“Comrades,” said Chappell Phillips, as he grabbed the microphone, “please do not leave the conference. It’s all better from here.”
Phillips, an executive at the buffet restaurant chain Golden Corral, stood at a podium in the front of a hotel ballroom in Atlanta, before some one hundred restaurant executives, managers, and union-avoidance lawyers mingling and sipping weak coffee.
Minutes earlier, the government’s top labor watchdog had been standing at the same podium delivering the keynote speech here at the October 2022 summit of the Restaurant Law Center, the legal arm of the National Restaurant Association.
Lobbying groups often invite government officials to their conferences to curry favor or gain insight into regulatory developments. But America’s chief enforcer of federal labor law at the National Labor Relations Board (NLRB) had not stuck to the proverbial script.
Instead, the agency’s general counsel Jennifer Abruzzo warned audience members that if they fired workers for union organizing, the NLRB would not only reinstate the workers, but also seek full back pay and even public apology letters.
“I’m not nickel and diming workers,” Abruzzo told the audience, which included lawyers from Fisher Phillips, Jackson Lewis, and Littler Mendelson, three of the biggest union-avoidance law firms in the country.
Abruzzo’s candid reminders that the NLRB is a “pro-worker” agency, formed in part to “level the playing field between employers and workers,” contrasted sharply with presentations by other speakers at the Restaurant Legal Summit — the sixth annual conference held by the legal arm of the notorious National Restaurant Association, referred to by critics as the “other NRA.” This year, executives linked to Aramark, Red Lobster, McDonald’s, Auntie Anne’s, Cinnabon, Arby’s, and Dunkin’ Donuts had gathered with management-side employment lawyers to plot ways to beat back a growing threat: a restive workforce demanding higher pay, better working conditions, and, increasingly, union representation.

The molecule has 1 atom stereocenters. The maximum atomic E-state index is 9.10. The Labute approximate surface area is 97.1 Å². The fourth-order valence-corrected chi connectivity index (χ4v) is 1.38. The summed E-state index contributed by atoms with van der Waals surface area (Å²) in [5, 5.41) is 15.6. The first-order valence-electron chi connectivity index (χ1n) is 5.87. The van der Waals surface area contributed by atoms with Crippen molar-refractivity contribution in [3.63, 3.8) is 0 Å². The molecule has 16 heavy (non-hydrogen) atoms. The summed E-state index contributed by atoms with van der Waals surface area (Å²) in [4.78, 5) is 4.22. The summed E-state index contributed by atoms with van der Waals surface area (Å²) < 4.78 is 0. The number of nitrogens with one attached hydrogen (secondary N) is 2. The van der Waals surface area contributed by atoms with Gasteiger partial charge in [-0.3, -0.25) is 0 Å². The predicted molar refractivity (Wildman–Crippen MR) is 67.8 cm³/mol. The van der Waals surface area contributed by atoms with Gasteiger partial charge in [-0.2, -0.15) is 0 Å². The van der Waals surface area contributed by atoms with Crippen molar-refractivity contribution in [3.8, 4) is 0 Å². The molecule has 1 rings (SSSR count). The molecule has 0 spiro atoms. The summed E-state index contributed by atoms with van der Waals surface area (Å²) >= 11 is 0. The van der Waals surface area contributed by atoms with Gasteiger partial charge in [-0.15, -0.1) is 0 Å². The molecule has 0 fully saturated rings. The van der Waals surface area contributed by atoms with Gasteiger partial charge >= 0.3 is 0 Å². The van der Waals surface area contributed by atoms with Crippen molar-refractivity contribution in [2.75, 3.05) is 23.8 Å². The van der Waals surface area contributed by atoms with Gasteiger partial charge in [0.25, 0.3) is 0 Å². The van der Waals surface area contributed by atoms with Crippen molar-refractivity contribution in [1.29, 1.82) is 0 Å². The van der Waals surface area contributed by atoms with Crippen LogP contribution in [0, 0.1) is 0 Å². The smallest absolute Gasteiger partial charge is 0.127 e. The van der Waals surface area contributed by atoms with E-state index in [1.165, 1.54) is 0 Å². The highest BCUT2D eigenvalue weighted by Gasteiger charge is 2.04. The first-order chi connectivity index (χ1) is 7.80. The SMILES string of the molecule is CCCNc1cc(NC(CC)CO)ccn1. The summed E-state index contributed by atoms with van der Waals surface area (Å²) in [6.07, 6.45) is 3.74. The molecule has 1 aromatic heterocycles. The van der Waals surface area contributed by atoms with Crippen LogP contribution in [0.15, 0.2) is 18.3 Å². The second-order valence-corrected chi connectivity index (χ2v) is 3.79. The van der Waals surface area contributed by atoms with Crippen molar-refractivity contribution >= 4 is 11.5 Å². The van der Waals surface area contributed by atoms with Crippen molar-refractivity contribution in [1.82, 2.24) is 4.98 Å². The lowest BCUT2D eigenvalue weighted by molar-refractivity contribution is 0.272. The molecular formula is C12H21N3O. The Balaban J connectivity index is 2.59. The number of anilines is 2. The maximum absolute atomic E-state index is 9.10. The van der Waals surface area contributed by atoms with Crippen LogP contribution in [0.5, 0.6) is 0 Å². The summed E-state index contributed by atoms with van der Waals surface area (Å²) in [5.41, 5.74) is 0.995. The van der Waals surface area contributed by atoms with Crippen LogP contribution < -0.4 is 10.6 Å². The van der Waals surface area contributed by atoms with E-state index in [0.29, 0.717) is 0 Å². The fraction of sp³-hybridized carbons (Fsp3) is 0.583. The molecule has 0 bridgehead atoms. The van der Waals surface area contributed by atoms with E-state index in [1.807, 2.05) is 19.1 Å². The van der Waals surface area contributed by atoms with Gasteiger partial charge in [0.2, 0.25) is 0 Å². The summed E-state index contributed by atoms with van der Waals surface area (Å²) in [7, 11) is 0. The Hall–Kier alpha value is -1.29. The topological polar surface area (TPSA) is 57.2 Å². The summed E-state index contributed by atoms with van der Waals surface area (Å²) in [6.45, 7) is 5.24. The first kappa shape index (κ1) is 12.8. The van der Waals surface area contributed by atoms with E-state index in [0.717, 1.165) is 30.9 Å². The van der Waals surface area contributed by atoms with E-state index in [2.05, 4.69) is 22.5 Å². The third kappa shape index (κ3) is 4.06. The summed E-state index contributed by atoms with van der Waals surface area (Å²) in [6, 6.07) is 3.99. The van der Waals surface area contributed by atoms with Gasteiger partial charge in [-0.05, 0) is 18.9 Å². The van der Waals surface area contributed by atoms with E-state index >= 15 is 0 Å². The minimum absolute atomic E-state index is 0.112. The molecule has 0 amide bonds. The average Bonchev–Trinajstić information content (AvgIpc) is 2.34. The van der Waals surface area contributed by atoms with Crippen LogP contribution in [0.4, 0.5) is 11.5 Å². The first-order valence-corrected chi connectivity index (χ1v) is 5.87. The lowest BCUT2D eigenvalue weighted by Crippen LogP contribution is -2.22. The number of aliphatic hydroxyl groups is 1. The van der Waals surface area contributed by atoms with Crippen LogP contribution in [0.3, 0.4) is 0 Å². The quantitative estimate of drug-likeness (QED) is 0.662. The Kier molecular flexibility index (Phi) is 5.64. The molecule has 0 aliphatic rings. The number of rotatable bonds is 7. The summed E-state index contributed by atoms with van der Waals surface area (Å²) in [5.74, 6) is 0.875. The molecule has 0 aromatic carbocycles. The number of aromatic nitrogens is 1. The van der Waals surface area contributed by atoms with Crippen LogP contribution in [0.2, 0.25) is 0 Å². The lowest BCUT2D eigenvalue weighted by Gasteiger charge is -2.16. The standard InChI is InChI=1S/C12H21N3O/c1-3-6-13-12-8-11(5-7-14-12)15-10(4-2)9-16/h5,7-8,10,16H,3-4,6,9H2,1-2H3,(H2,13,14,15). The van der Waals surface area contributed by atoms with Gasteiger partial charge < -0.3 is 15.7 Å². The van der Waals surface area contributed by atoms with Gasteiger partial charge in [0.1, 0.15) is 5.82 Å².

The restaurant industry has long coordinated efforts to suppress labor costs through the NRA, a multimillion-dollar lobbying machine funded both by its restaurant members and by the fees workers pay for required food-safety classes, according to a recent New York Times report.
The group has spent its war chest on lobbying campaigns to preserve a subminimum wage for tipped workers — who are disproportionately young, women, and people of color, and far more likely to live in poverty than regular minimum wage workers — and to help block state and federal sick leave proposals and minimum wage increases.
But now, restaurant executives are on edge. Union campaigns are suddenly penetrating their industry, which employs about 10 percent of the American workforce and has one of the lowest unionization rates of any sector. Over the past few years, baristas have unionized nearly 280 Starbucks stores in the face of enormous odds, and dozens of other coffee shops and restaurants have followed suit.
Presenters at the conference were fixated on this ascendant “workplace democracy,” as Abruzzo has called it, and the agenda touted presentations on “Top 10 Tips for Addressing Social and Political Issues in the Workplace,” and “The Evolving World of Labor Relations: An Organizing Re-Union.” Speakers were prepared to tackle issues ranging from the risks of letting employees wear Black Lives Matter–branded facemasks to how to leverage environmental, social, and corporate governance (ESG) efforts as part of a union avoidance strategy.
Abruzzo’s speech had set the stage for an anxious couple of days. It’s why Phillips — the immediate past chairman of the Restaurant Law Center — was apparently concerned that Abruzzo might have hurt its members’ feelings.
“Hang in there, don’t despair,” he said to the audience, once he’d regained control of the microphone. “It’s going to get better from here.”
“I started out working in the restaurant industry when I was fifteen years old, maybe at $3.35 an hour.”
A stocky, jovial lawyer was presenting on “wage and hour” issues, the bread and butter of the NRA’s lobbying work, and the audience was giggling at his tales of the good old days in the restaurant industry.
The speaker, Steve Miller, is now a partner at the corporate law firm Fisher Phillips, which bills itself as “one of the largest firms in the US representing management in labor, civil rights, employee benefits and immigration law.” His starting wage of $3.35 an hour was the federal minimum wage in 1985 — when Miller was about fifteen years old — and is equivalent to more than $9 an hour today, adjusted for inflation, substantially more than the current federal minimum wage of $7.25.
“A lot of the things we talk about today, the violations, are a lot of things I personally encountered growing up I really didn’t think twice about,” Miller went on. “But times have changed and you can’t do things that we used to.”
He happily recounted how in the old days he was “doing all of this stuff that you’re not supposed to do” as a minor, like “walking around with big knives” and “shoving raw sausage into a meat grinder.”